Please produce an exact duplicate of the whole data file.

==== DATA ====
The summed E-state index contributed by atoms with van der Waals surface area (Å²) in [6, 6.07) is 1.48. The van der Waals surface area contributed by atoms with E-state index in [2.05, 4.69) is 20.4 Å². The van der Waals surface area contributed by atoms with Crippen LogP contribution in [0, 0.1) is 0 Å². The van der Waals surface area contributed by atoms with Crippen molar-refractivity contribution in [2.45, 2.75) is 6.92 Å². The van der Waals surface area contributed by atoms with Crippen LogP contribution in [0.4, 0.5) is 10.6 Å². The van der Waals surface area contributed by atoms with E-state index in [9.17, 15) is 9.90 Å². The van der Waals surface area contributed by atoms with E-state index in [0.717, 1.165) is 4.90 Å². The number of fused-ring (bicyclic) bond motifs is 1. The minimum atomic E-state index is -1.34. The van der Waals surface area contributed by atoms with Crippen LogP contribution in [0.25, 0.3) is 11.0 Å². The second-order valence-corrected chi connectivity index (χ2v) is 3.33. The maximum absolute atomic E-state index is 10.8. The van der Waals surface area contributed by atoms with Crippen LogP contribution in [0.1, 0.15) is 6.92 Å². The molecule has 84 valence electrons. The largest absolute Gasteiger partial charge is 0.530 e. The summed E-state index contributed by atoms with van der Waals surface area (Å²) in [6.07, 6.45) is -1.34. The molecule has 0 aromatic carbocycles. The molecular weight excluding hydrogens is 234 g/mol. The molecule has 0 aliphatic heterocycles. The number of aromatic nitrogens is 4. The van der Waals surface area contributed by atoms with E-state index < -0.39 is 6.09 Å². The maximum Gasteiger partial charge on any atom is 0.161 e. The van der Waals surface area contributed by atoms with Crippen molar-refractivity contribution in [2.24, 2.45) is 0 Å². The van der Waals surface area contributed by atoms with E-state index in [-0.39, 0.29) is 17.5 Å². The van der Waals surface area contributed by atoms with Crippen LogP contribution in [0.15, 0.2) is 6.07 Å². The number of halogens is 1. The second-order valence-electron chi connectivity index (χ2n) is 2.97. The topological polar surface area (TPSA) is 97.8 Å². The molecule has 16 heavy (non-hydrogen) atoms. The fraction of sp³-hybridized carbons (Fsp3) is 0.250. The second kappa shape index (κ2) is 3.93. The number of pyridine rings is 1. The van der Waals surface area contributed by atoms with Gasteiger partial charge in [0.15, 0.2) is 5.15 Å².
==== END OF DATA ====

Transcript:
The summed E-state index contributed by atoms with van der Waals surface area (Å²) in [6, 6.07) is 1.48. The van der Waals surface area contributed by atoms with E-state index in [2.05, 4.69) is 20.4 Å². The van der Waals surface area contributed by atoms with Crippen LogP contribution in [0, 0.1) is 0 Å². The van der Waals surface area contributed by atoms with Crippen molar-refractivity contribution in [2.45, 2.75) is 6.92 Å². The van der Waals surface area contributed by atoms with Crippen LogP contribution in [0.4, 0.5) is 10.6 Å². The van der Waals surface area contributed by atoms with E-state index in [9.17, 15) is 9.90 Å². The van der Waals surface area contributed by atoms with E-state index in [0.717, 1.165) is 4.90 Å². The number of fused-ring (bicyclic) bond motifs is 1. The minimum atomic E-state index is -1.34. The van der Waals surface area contributed by atoms with Crippen LogP contribution in [0.25, 0.3) is 11.0 Å². The second-order valence-corrected chi connectivity index (χ2v) is 3.33. The maximum absolute atomic E-state index is 10.8. The van der Waals surface area contributed by atoms with Crippen LogP contribution in [0.1, 0.15) is 6.92 Å². The molecule has 84 valence electrons. The largest absolute Gasteiger partial charge is 0.530 e. The summed E-state index contributed by atoms with van der Waals surface area (Å²) in [6.07, 6.45) is -1.34. The molecule has 0 aromatic carbocycles. The molecular weight excluding hydrogens is 234 g/mol. The molecule has 0 aliphatic heterocycles. The number of aromatic nitrogens is 4. The van der Waals surface area contributed by atoms with E-state index < -0.39 is 6.09 Å². The maximum Gasteiger partial charge on any atom is 0.161 e. The van der Waals surface area contributed by atoms with Crippen molar-refractivity contribution in [2.24, 2.45) is 0 Å². The van der Waals surface area contributed by atoms with E-state index in [-0.39, 0.29) is 17.5 Å². The van der Waals surface area contributed by atoms with Crippen LogP contribution in [0.15, 0.2) is 6.07 Å². The number of halogens is 1. The second-order valence-electron chi connectivity index (χ2n) is 2.97. The topological polar surface area (TPSA) is 97.8 Å². The molecule has 16 heavy (non-hydrogen) atoms. The fraction of sp³-hybridized carbons (Fsp3) is 0.250. The second kappa shape index (κ2) is 3.93. The number of pyridine rings is 1. The van der Waals surface area contributed by atoms with Gasteiger partial charge in [0.15, 0.2) is 5.15 Å².